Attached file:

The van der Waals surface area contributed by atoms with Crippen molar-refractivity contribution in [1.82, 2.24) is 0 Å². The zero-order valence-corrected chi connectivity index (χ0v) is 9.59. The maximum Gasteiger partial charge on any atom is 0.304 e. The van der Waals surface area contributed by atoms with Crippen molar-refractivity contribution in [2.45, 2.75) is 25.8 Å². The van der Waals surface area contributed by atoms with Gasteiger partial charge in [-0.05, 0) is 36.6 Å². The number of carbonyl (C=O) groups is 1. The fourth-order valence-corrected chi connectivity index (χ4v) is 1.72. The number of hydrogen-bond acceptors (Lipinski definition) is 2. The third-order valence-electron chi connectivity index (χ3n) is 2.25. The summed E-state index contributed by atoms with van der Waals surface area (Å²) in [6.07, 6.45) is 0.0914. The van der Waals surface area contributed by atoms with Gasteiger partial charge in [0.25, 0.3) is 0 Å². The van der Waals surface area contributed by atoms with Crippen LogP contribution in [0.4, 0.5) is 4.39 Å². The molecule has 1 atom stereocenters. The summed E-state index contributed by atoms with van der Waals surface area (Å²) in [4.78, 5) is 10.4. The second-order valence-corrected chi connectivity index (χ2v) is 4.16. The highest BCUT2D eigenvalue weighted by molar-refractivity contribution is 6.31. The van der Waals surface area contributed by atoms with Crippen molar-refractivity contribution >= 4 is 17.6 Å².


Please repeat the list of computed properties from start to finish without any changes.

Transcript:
The van der Waals surface area contributed by atoms with Crippen molar-refractivity contribution in [1.82, 2.24) is 0 Å². The zero-order valence-corrected chi connectivity index (χ0v) is 9.59. The maximum Gasteiger partial charge on any atom is 0.304 e. The van der Waals surface area contributed by atoms with Crippen molar-refractivity contribution in [2.45, 2.75) is 25.8 Å². The van der Waals surface area contributed by atoms with Gasteiger partial charge in [-0.05, 0) is 36.6 Å². The number of carbonyl (C=O) groups is 1. The fourth-order valence-corrected chi connectivity index (χ4v) is 1.72. The number of hydrogen-bond acceptors (Lipinski definition) is 2. The third-order valence-electron chi connectivity index (χ3n) is 2.25. The summed E-state index contributed by atoms with van der Waals surface area (Å²) in [6.07, 6.45) is 0.0914. The van der Waals surface area contributed by atoms with Gasteiger partial charge in [0.25, 0.3) is 0 Å². The van der Waals surface area contributed by atoms with Crippen LogP contribution in [0.4, 0.5) is 4.39 Å². The molecule has 1 atom stereocenters. The summed E-state index contributed by atoms with van der Waals surface area (Å²) in [4.78, 5) is 10.4. The second-order valence-corrected chi connectivity index (χ2v) is 4.16. The highest BCUT2D eigenvalue weighted by molar-refractivity contribution is 6.31. The van der Waals surface area contributed by atoms with Crippen molar-refractivity contribution >= 4 is 17.6 Å².